the contradiction between the demands of higher wages on the part of the workers in resource industries and the demands for cheap labour on the part of employers led to outbreaks of racial hostility, particularly during periods of economic recession. (Warburton, 1981: 84)
Similarly, Warburton explains the development of strong ethnic communities and ethnic identity in B.C. In terms of the contradictions of industrial capitalism. According to Warburton:
The Chinese responded to the demands and contradictions of industrial capitalism by developing a strong sense of ethnic identity. Far from the sojourning Chinese immigrants themselves having created the market for their labour, the market was created by decisions on the part of capitalists and politicians to build the CPR and to extend British colonial capitalism. It was also due to [Chinese] entrepreneurs in China and Hong Kong [and San Francisco and Victoria] who "sold" them to [labour] contractors. (Warburton, 1981: 82-83)
This approach to explaining ethnic relations bears a strong affinity with Bonacich's (1972, 1975; 1976; 1980) studies of ethnic relations. In her analysis of colonial and post-colonial societies, Bonacich argues that capitalists want access to cheap labour in order to maximize profit but that higher paid workers must resist in order to protect their standard of living which is dependent on wage labour. According to Bonacich, this struggle between capital and labour causes ethnic antagonisms. In her words:
All segments of capital would prefer to utilize "cheap labour" and to undermine efforts on the part of the working class to improve wages and work conditions. But the working class resists being displaced by cheap labour and erects barriers, often with the assistance of the state, to protect itself from such displacement of the erosion of hard-won labour standards. These protections, however, are not evenly distributed across the economy, and there are many loopholes in them. The loopholes represent points at which capital can still employ cheap labour....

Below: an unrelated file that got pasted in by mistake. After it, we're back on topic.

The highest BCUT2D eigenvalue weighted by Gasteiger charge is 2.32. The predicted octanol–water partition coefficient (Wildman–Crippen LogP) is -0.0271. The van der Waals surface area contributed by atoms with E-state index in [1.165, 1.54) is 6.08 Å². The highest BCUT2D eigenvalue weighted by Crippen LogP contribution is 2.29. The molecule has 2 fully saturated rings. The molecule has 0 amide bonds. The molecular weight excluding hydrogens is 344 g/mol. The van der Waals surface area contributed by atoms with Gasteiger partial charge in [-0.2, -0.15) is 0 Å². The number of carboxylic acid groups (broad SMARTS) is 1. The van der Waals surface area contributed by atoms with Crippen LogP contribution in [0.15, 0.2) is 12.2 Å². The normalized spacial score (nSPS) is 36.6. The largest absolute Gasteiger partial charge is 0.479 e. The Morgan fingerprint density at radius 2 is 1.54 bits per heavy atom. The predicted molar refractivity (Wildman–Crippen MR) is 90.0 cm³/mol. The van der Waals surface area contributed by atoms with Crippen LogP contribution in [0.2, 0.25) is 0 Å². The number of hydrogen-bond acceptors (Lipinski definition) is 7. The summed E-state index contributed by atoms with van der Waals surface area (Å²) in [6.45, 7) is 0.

The struggle over this issue (cheap labour) has produced a scarcity of intuitional arrangements. Labour makes an effort to raise its standards, capital counters, labour responds, and so on, producing different historical configurations. (Emphasis added, Bonacich, 1980: 3)
According to Bonacich's analysis of ethnic relations in South Africa, Australia and the USA, resistance by dominant ethnic groups to the threat of cheaper labour may take three forms, singly or in combination, depending on the strength of the working class, levels of immigration and rates of unemployment (cf. Howell, 1982). First, workers may attempt to exclude minority labour from the labour process, especially in situations where large numbers of immigrant workers can be brought in. Bonacich pints to the case of Australia as a nation where white workers were able to erect racially defined immigration legislation to exclude virtually all Asian workers. Second, efforts to protect higher paying jobs for certain ethnic groups may take the form of racially defined labour legislation. Bonacich pints to the case of South Africa where higher paid white minorities have been able to create one of the most restrictive ethnically segmented labour markets in the world through very rigid racist labour laws. Finally, workers have attempted to organize minorities against capital in order to overcome wage differentials. In Bonacich's analysis of ethnic relations in California what is revealed is a succession of these three approaches. When workers were unsuccessful in trying to organize all groups, exclusion of minorities in terms of both immigration and labour laws was the result. In short, Bonacich's analysis reveals the articulation between ethnic relations and class when the labour market was segmented on the basis of wage differentials.